Supporting Your Loved One With Anxiety - How to Understand Anxiety
When someone that you love is diagnosed with clinical anxiety, it’s important to understand what that means. Often, it means forgetting everything that you know or have been told about anxiety. Being anxious is a normal feeling that people experience, however, an anxiety disorder is more than simply being anxious. Someone who doesn’t have an anxiety disorder can severely underestimate the power that anxiety can wield on those that do. An anxiety disorder means that your anxiety disrupts your day-to-day functioning, in lots of different areas. So your loved one can feel incapacitated by this struggle on a daily basis, not just when typical, stressful situations come up.
You know that time you had to give a speech to your class and your stomach was in knots? Imagine feeling that pretty consistently from just being around people. Or even feeling that way for no specific reason, and just having that “on edge” feeling tied to daily life. How motivated would you be to try new things, introduce yourself to people, or reach out to a friend?
Ways to Help
Include them! It’s so important to provide patience and encouragement to those you love that suffer from anxiety. Just because they feel anxious about something, doesn’t mean they should be excluded. Inviting your friend or family member along to an experience or an outing, even when you are pretty sure they will say no, can go a long way in making them feel included. Letting them know that you’d love if they would participate, or that you’d love to have a certain experience with them may be the extra push that they need to try something new.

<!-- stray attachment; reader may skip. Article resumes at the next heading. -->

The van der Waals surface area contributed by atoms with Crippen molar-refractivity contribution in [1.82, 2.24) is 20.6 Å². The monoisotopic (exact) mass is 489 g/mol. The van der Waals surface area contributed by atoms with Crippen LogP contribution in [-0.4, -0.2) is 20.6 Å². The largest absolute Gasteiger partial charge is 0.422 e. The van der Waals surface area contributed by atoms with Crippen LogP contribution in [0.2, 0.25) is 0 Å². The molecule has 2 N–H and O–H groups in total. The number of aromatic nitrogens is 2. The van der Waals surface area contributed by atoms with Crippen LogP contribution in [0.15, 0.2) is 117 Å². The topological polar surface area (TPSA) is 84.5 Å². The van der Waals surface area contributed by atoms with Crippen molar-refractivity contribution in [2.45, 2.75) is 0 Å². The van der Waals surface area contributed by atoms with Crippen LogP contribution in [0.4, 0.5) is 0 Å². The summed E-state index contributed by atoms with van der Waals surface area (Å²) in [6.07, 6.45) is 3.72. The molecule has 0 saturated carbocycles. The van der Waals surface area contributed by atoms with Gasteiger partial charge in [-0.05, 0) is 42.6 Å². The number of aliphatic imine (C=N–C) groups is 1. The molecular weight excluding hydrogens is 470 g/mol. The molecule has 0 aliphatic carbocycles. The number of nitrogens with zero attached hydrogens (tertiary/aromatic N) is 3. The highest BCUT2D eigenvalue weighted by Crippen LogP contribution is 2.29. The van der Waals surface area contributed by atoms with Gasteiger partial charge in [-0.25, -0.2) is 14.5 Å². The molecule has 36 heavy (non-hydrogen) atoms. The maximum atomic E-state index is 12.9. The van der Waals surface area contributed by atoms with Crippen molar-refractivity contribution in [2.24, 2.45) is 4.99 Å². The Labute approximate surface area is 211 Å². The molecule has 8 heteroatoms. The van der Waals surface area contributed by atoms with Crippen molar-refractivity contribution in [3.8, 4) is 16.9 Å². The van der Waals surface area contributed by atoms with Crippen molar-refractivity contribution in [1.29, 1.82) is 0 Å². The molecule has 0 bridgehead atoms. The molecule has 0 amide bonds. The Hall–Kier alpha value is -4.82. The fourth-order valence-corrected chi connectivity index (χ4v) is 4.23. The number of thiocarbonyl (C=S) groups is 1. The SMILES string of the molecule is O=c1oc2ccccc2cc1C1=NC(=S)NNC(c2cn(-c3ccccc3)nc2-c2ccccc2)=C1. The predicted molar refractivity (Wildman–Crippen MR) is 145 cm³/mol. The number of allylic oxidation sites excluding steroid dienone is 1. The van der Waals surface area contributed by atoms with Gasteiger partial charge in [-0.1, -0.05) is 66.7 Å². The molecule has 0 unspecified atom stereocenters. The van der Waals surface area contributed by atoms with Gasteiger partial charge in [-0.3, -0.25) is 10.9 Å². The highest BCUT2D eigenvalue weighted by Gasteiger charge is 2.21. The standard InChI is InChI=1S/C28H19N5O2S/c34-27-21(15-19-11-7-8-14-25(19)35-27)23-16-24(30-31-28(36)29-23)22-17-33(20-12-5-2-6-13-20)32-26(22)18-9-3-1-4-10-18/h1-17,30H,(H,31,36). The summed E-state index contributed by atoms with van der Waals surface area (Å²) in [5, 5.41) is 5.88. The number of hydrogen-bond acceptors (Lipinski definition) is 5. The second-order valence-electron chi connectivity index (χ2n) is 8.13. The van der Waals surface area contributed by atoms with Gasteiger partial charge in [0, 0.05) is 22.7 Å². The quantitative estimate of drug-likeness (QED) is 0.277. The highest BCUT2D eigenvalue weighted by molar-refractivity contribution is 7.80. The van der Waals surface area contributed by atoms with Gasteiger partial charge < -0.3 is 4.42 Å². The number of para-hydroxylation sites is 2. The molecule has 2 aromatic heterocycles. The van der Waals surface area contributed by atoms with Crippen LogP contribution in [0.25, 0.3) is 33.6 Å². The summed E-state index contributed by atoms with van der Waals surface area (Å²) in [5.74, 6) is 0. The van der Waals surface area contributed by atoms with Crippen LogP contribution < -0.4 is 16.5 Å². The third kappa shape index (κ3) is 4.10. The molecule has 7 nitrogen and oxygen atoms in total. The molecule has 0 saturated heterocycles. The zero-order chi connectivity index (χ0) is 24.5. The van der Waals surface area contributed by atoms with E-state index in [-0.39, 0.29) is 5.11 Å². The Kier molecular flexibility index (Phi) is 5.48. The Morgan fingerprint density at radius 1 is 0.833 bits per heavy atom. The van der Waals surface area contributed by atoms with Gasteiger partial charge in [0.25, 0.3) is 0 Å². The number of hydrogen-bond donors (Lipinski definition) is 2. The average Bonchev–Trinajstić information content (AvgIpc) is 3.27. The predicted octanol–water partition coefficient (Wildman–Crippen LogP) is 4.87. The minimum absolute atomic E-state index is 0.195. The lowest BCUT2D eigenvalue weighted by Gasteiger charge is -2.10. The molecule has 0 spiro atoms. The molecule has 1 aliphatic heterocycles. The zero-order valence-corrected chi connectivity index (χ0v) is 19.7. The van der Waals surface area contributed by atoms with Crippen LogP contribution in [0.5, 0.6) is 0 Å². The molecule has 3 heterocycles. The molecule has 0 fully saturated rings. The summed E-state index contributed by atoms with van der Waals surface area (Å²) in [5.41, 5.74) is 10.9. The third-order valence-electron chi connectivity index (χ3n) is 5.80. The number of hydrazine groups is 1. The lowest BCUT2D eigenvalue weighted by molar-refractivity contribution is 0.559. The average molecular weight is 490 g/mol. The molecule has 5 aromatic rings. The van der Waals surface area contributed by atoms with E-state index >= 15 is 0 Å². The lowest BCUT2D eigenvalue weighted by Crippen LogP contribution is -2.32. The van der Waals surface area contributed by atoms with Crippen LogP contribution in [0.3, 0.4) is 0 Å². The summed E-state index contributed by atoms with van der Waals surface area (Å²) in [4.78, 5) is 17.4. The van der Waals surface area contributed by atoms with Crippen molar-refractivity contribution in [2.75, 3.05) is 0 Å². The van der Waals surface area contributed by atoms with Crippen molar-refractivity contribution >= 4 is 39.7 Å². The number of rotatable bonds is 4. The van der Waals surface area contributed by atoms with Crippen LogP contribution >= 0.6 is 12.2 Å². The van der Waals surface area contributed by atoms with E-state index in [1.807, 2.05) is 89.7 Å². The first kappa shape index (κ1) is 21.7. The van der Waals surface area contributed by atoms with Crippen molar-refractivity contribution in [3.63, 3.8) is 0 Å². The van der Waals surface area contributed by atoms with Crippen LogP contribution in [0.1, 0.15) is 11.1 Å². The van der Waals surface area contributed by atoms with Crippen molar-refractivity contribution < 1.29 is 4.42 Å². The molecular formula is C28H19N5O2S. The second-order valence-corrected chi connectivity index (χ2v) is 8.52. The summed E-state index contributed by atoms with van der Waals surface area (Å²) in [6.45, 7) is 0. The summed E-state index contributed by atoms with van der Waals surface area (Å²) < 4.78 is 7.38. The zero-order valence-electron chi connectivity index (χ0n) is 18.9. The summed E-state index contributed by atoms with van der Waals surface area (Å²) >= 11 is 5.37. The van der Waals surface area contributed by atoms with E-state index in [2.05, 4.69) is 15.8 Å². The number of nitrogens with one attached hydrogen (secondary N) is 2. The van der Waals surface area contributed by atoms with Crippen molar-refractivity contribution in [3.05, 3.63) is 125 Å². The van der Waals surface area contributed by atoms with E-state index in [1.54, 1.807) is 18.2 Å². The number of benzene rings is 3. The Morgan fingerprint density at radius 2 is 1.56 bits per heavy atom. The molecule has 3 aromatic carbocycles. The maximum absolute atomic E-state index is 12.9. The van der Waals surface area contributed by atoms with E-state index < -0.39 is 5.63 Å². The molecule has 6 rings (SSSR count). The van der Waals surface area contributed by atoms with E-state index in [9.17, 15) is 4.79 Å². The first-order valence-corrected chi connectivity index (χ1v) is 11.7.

Anxiety is good at feeding itself. When the invites stop rolling in, it has a tendency to feed the lies and negative self-talk that perpetuated the anxiety to begin with.
Let them lead. Sometimes all it takes is some quality time to build up some courage. If you are patient with your friend and family member, there may come a point that they feel comfortable enough with you to take a risk – even a small one.
Encouragement! When those baby steps happen – an initiated conversation with a stranger? Anxiety didn’t keep them up all night? Setting a lofty goal? Those things are huge and should be encouraged and reminded.
Another bit about encouragement: once they have done something scary once, it’s ok to remind them that they’ve been successful before. Initiating a conversation with a stranger once is huge, but just because it happened once doesn’t mean it’s easy the next time. Having a reminder from a trusted friend that they are capable can be a catalyst for ongoing success.
Ways to Hinder
Getting frustrated. Yes, some of the things that your friend or family member worries about seem ridiculous and irrational. But pointing that out to them repeatedly will only feed their self-worth fears – “they’re right, I’m ridiculous. I’m horrible. I’m not smart.” Those kinds of words get thrown into the pit of anxiety, and can spin it all the way out of control.
Getting anxious yourself. Make sure that you are setting clear boundaries and aren’t allowing your loved one’s anxiety to make your decisions. If you want to introduce yourself to a group of people, then do so, even if your loved one doesn’t come with you. Seeing your successes could be helpful in the long run. If you want to take a risk, don’t let their anxiety tell you that it won’t work. If you notice that you are feeling anxious, taking a break to reset yourself is a perfectly healthy boundary to set.
Giving up. Unfortunately, because being around those with anxiety can become exhausting if good boundaries aren't set, many relationships are lost along the way. And even more unfortunately, those relationship losses are counted as proof that their anxiety is right. Instead of giving up, encouraging your loved one to seek help when it becomes too much to handle can be helpful. With the support of someone else, those with anxiety can experience real breakthroughs within a counseling relationship.
Bonus Holiday Tip!
If you are hosting a friend or relative that struggles with anxiety this holiday season, offer them a quiet place to gather their thoughts if necessary. A spare bedroom, den, or quiet space away from the crowd can help for them to recharge, and just offering that space can make them feel known and understood.
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